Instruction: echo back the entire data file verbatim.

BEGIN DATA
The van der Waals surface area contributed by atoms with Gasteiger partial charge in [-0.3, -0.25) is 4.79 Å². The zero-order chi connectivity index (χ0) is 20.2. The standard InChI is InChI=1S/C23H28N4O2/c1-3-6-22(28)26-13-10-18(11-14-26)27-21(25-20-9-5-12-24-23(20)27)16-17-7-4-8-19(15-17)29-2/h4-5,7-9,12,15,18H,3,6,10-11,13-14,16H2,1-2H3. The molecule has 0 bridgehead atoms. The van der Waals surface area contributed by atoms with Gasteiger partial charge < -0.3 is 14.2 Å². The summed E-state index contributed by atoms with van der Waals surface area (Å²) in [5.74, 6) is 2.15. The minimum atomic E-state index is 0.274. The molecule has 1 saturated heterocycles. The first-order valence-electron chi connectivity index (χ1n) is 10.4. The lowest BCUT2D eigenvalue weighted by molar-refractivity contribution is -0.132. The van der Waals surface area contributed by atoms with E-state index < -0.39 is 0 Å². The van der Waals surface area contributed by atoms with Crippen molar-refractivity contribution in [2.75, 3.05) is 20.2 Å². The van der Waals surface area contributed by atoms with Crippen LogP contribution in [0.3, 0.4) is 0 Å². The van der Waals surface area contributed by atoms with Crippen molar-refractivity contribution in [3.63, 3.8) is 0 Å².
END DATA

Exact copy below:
The van der Waals surface area contributed by atoms with Gasteiger partial charge in [-0.3, -0.25) is 4.79 Å². The zero-order chi connectivity index (χ0) is 20.2. The standard InChI is InChI=1S/C23H28N4O2/c1-3-6-22(28)26-13-10-18(11-14-26)27-21(25-20-9-5-12-24-23(20)27)16-17-7-4-8-19(15-17)29-2/h4-5,7-9,12,15,18H,3,6,10-11,13-14,16H2,1-2H3. The molecule has 0 bridgehead atoms. The van der Waals surface area contributed by atoms with Gasteiger partial charge < -0.3 is 14.2 Å². The summed E-state index contributed by atoms with van der Waals surface area (Å²) in [5.74, 6) is 2.15. The minimum atomic E-state index is 0.274. The molecule has 1 saturated heterocycles. The first-order valence-electron chi connectivity index (χ1n) is 10.4. The lowest BCUT2D eigenvalue weighted by molar-refractivity contribution is -0.132. The van der Waals surface area contributed by atoms with E-state index < -0.39 is 0 Å². The van der Waals surface area contributed by atoms with Crippen molar-refractivity contribution in [2.75, 3.05) is 20.2 Å². The van der Waals surface area contributed by atoms with Crippen LogP contribution in [0.3, 0.4) is 0 Å². The van der Waals surface area contributed by atoms with Crippen molar-refractivity contribution in [3.63, 3.8) is 0 Å².